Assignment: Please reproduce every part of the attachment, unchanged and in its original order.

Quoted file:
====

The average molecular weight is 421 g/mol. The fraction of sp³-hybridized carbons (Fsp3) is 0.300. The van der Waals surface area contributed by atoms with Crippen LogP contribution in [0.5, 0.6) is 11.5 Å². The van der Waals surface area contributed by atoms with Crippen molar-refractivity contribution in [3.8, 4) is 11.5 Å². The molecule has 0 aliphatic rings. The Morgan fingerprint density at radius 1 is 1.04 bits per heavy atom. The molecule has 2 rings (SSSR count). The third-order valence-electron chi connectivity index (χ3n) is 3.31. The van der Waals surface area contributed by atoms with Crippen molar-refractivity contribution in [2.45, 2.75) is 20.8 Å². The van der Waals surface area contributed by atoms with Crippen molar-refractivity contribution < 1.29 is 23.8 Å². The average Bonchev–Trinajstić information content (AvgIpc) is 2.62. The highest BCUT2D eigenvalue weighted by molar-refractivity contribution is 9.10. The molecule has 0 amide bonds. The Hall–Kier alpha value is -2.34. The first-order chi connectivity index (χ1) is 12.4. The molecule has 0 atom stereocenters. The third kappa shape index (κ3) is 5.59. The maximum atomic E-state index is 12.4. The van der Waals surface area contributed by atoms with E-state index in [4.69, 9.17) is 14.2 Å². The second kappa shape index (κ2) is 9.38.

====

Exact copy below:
The average molecular weight is 421 g/mol. The fraction of sp³-hybridized carbons (Fsp3) is 0.300. The van der Waals surface area contributed by atoms with Crippen LogP contribution in [0.5, 0.6) is 11.5 Å². The van der Waals surface area contributed by atoms with Crippen molar-refractivity contribution in [3.8, 4) is 11.5 Å². The molecule has 0 aliphatic rings. The Morgan fingerprint density at radius 1 is 1.04 bits per heavy atom. The molecule has 2 rings (SSSR count). The third-order valence-electron chi connectivity index (χ3n) is 3.31. The van der Waals surface area contributed by atoms with Crippen molar-refractivity contribution in [2.45, 2.75) is 20.8 Å². The van der Waals surface area contributed by atoms with Crippen molar-refractivity contribution < 1.29 is 23.8 Å². The average Bonchev–Trinajstić information content (AvgIpc) is 2.62. The highest BCUT2D eigenvalue weighted by molar-refractivity contribution is 9.10. The molecule has 0 amide bonds. The Hall–Kier alpha value is -2.34. The first-order chi connectivity index (χ1) is 12.4. The molecule has 0 atom stereocenters. The third kappa shape index (κ3) is 5.59. The maximum atomic E-state index is 12.4. The van der Waals surface area contributed by atoms with E-state index in [4.69, 9.17) is 14.2 Å². The second kappa shape index (κ2) is 9.38.